In 2015 the United States Supreme Court issued its opinion in Obergefell v. Hodges, finding that same-sex married couples are entitled to equal protection under the laws, and that their marriages must be recognized in all fifty states – including South Dakota. The Supreme Court’s ruling overrides South Dakota’s law that prohibited same-sex marriage and will undoubtedly have a major impact on estate planning opportunities for same-sex spouses in our state. Here’s a quick post-Obergefell checklist for same-sex married couples in South Dakota.
WORKPLACE BENEFITS - HEALTHCARE
□ Spousal healthcare
Check to see whether you or your spouse can receive better or less expensive healthcare benefits by joining the other’s workplace plan.
□ Tax-favored healthcare accounts
You may consider using Flexible Spending Accounts (FSAs), Health Reimbursement Arrangements (HRAs), and Health Savings Accounts (HSAs) for qualified healthcare expenses of a same-sex spouse.
WORKPLACE BENEFITS - RETIREMENT PLANS
□ Defined benefit pension plans.
If you participate in a defined benefit pension plan at work, review your beneficiary designation to ensure it reflects your current intention. If you have named a non-spouse beneficiary, your spouse must provide written consent, as non-spouse beneficiary designations done without consent will be deemed invalid.
□ Defined contribution plans
Review your defined contribution plan - like a 401(k) plan - beneficiary designation to ensure it reflects your current intention. If you have named a non-spouse beneficiary, your spouse should provide written consent, as non-spouse beneficiary designations done without consent will be deemed invalid.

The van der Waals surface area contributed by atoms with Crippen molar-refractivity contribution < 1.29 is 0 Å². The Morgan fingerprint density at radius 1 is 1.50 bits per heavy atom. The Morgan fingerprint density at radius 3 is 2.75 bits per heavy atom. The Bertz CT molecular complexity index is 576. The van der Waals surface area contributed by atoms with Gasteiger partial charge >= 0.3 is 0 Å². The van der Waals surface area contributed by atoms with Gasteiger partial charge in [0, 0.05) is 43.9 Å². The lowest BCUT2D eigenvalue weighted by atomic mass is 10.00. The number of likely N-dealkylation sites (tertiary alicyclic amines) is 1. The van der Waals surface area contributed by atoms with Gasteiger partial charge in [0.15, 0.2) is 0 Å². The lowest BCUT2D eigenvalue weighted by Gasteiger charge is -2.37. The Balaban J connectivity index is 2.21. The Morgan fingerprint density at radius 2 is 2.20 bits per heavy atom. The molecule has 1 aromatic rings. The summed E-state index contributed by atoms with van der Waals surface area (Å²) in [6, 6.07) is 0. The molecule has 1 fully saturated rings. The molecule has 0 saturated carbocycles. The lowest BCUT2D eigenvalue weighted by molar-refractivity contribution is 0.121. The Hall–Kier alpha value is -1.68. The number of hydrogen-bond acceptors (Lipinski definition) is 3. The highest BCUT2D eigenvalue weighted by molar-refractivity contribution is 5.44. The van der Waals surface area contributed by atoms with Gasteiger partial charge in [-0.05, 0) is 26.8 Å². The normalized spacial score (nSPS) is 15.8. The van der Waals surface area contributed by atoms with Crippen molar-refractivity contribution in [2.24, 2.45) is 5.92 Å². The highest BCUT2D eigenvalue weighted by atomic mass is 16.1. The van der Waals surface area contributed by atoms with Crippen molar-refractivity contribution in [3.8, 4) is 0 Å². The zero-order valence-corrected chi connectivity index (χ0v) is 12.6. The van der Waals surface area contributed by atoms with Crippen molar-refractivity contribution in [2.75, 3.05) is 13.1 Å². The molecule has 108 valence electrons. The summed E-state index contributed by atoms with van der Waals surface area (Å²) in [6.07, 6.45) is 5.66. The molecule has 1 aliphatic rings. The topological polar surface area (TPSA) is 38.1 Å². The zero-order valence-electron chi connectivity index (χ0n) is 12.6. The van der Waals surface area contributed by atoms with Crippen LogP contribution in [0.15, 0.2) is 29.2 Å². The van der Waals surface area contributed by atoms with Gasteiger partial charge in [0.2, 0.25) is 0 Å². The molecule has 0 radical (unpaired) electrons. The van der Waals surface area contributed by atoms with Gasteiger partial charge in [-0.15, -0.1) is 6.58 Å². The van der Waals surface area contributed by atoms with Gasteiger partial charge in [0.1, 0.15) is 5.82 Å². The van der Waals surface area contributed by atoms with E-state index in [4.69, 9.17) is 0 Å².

OTHER WORKPLACE BENEFITS
□ Group life insurance
Consider enrolling your spouse for voluntary group life insurance if your employer makes it available.
□ Dependent Care Flexible Spending Accounts
If you and your spouse both use these accounts, remember that the maximum that can be deposited each year is reduced from $10,000 (for two single individuals) to $5,000 (for a married couple).
□ Miscellaneous benefits
Review other employee benefits such as retirement planning services, employee discounts, and the use of certain employer-provided athletic facilities, to see if your spouse can use them.
□ Last Will & Testament or Trust
□ Healthcare Power of Attorney
□ Financial Power of Attorney
□ Regular and Roth IRAs
If you have a regular or Roth IRA, consider updating your beneficiary to your spouse, if you have not already done so. Also, if you want to contribute to a Roth IRA, determine whether you can make contributions based on the combined income of both spouses.
□ Estate and Gift Planning
When making your estate plan, remember that same-sex married couples can now use the unlimited estate tax marital deduction to pass assets to a surviving spouse without incurring federal estate taxes.
When considering making gifts, recognize that gifts and property can be transferred to each other without paying federal income or gift taxes
□ Tax Planning
Same-sex married couples can/must now file federal tax returns using the “married filing jointly” or “married filing separately” options.
□ Life Insurance Planning
Same-sex married couples should evaluate their life insurance needs. Life insurance can be used to lessen the financial risk of lost earnings, fund a spouse’s retirement, or pay for a child’s education.
□ Social Security Planning
If you are getting ready to file for spousal or survivor benefits, look for ways to increase your benefits as a married couple.
The Supreme Court’s decision in Obergefell has helped clarify several estate planning issues for same-sex married couples in South Dakota. With same-sex marriage now recognized at both the federal and state level, proactive estate planning is essential for all couples, and same-sex spouse are no exception. For any couples who have benefited from the Supreme Court’s recent news, it’s a good idea to learn about new benefits and potential challenges.